Openness is a political idea, and our democracy is changing for the network age. Something New is a startup political party in the UK built for the network age and founded on open source principles. The party created an open source manifesto, ran it in the 2015 general election, and is now building momentum for the future. Join James Smith to learn what an open source democratic future looks like.
Join Jeffrey Goff to learn about the top 10 features that Perl 6 brings to the table, including Unicode support, functional programming, reactive and concurrent programming, built-in expression grammars, built-in vector operators, and a full metaprogramming system with support for roles. Jeffrey discusses where Perl 6 started, where it is today, and where the language is going in the future.
Webhooks allow our applications to exchange data as soon as it happens rather than polling using APIs. Lorna Mitchell covers creating, consuming, and deploying webhooks in a modern, microservices world.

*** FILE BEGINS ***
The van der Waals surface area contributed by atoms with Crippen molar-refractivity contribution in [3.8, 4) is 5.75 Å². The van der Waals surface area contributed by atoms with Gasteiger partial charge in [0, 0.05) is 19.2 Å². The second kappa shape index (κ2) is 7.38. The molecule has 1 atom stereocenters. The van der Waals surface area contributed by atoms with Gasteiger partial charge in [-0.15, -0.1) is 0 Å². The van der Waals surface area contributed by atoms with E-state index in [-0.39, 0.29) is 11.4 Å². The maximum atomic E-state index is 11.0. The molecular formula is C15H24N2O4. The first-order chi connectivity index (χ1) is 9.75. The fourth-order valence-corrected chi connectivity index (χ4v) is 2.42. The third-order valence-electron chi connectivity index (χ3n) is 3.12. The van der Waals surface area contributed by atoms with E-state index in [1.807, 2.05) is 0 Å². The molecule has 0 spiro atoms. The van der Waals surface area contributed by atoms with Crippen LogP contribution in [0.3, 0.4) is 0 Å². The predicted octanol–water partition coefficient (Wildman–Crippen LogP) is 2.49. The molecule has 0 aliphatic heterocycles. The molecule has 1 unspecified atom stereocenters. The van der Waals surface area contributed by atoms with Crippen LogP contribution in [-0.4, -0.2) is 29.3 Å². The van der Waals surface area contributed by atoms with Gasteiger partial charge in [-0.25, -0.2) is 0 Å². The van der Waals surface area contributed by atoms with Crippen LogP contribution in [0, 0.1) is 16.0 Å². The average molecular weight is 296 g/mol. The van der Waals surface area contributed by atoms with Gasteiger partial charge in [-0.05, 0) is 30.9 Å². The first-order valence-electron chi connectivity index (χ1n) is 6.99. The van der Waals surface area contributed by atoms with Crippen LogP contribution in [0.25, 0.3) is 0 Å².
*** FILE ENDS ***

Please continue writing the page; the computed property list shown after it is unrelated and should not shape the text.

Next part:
The Rust type system is often discussed, especially in its relation to memory management; it allows for memory safety as a static guarantee at compile time. But if that were its only specialty, Rust would be a one-trick pony. Florian Gilcher uses Rust to present elegant, compiler-supported solutions for common problems of everyday applications as well as the infrastructure around them.
Ivan Daniluk explains concurrency in Go using the power of 3D modeling and animations. Ivan offers a demo of his tool that can visually represent concurrent Go programs using WebGL in a browser. You'll explore common concurrency patterns through real-time 3D animations and learn how parallelism differs from concurrency.
Software Heritage's mission is to collect, organize, preserve, and share the source code of all publicly available software. Roberto Di Cosmo surveys the motivations behind the launch of Software Heritage, which has already archived more than 3 billion unique source code files and 650 million unique commits, spanning more than 25 million FOSS projects from major software development hubs.